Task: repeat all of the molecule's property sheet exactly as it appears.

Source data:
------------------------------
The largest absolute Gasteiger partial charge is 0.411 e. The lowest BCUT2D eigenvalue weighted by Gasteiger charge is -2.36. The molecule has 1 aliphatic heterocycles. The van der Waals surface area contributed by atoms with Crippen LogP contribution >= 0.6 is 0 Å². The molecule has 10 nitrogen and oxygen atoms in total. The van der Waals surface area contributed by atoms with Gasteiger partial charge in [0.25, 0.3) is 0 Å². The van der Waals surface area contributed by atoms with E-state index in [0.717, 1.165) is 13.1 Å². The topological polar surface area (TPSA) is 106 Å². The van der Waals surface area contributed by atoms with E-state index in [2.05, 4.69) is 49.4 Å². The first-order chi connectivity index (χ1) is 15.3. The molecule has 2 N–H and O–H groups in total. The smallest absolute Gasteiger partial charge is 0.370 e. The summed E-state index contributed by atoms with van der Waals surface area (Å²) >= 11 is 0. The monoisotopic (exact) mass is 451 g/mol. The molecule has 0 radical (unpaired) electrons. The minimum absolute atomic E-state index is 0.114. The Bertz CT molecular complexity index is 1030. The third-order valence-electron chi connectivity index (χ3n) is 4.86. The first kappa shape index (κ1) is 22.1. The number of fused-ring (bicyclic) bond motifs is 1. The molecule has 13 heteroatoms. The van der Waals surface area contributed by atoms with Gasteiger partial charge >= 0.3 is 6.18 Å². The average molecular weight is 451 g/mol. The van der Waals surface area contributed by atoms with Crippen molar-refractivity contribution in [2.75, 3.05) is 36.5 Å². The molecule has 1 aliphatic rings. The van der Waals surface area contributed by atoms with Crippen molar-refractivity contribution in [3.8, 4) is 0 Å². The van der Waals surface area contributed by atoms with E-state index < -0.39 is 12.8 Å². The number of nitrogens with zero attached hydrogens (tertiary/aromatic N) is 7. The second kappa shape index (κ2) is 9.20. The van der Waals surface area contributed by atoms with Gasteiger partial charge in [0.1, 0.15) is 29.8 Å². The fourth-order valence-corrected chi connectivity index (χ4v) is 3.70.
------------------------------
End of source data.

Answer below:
The largest absolute Gasteiger partial charge is 0.411 e. The lowest BCUT2D eigenvalue weighted by Gasteiger charge is -2.36. The molecule has 1 aliphatic heterocycles. The van der Waals surface area contributed by atoms with Crippen LogP contribution >= 0.6 is 0 Å². The molecule has 10 nitrogen and oxygen atoms in total. The van der Waals surface area contributed by atoms with Gasteiger partial charge in [0.25, 0.3) is 0 Å². The van der Waals surface area contributed by atoms with E-state index in [0.717, 1.165) is 13.1 Å². The topological polar surface area (TPSA) is 106 Å². The van der Waals surface area contributed by atoms with E-state index in [2.05, 4.69) is 49.4 Å². The first-order chi connectivity index (χ1) is 15.3. The molecule has 2 N–H and O–H groups in total. The smallest absolute Gasteiger partial charge is 0.370 e. The summed E-state index contributed by atoms with van der Waals surface area (Å²) >= 11 is 0. The monoisotopic (exact) mass is 451 g/mol. The molecule has 0 radical (unpaired) electrons. The minimum absolute atomic E-state index is 0.114. The Bertz CT molecular complexity index is 1030. The third-order valence-electron chi connectivity index (χ3n) is 4.86. The first kappa shape index (κ1) is 22.1. The number of fused-ring (bicyclic) bond motifs is 1. The molecule has 13 heteroatoms. The van der Waals surface area contributed by atoms with Gasteiger partial charge >= 0.3 is 6.18 Å². The average molecular weight is 451 g/mol. The van der Waals surface area contributed by atoms with Crippen molar-refractivity contribution in [2.75, 3.05) is 36.5 Å². The molecule has 1 aliphatic rings. The van der Waals surface area contributed by atoms with Crippen molar-refractivity contribution in [3.8, 4) is 0 Å². The van der Waals surface area contributed by atoms with E-state index < -0.39 is 12.8 Å². The number of nitrogens with zero attached hydrogens (tertiary/aromatic N) is 7. The second kappa shape index (κ2) is 9.20. The van der Waals surface area contributed by atoms with Gasteiger partial charge in [0.1, 0.15) is 29.8 Å². The fourth-order valence-corrected chi connectivity index (χ4v) is 3.70.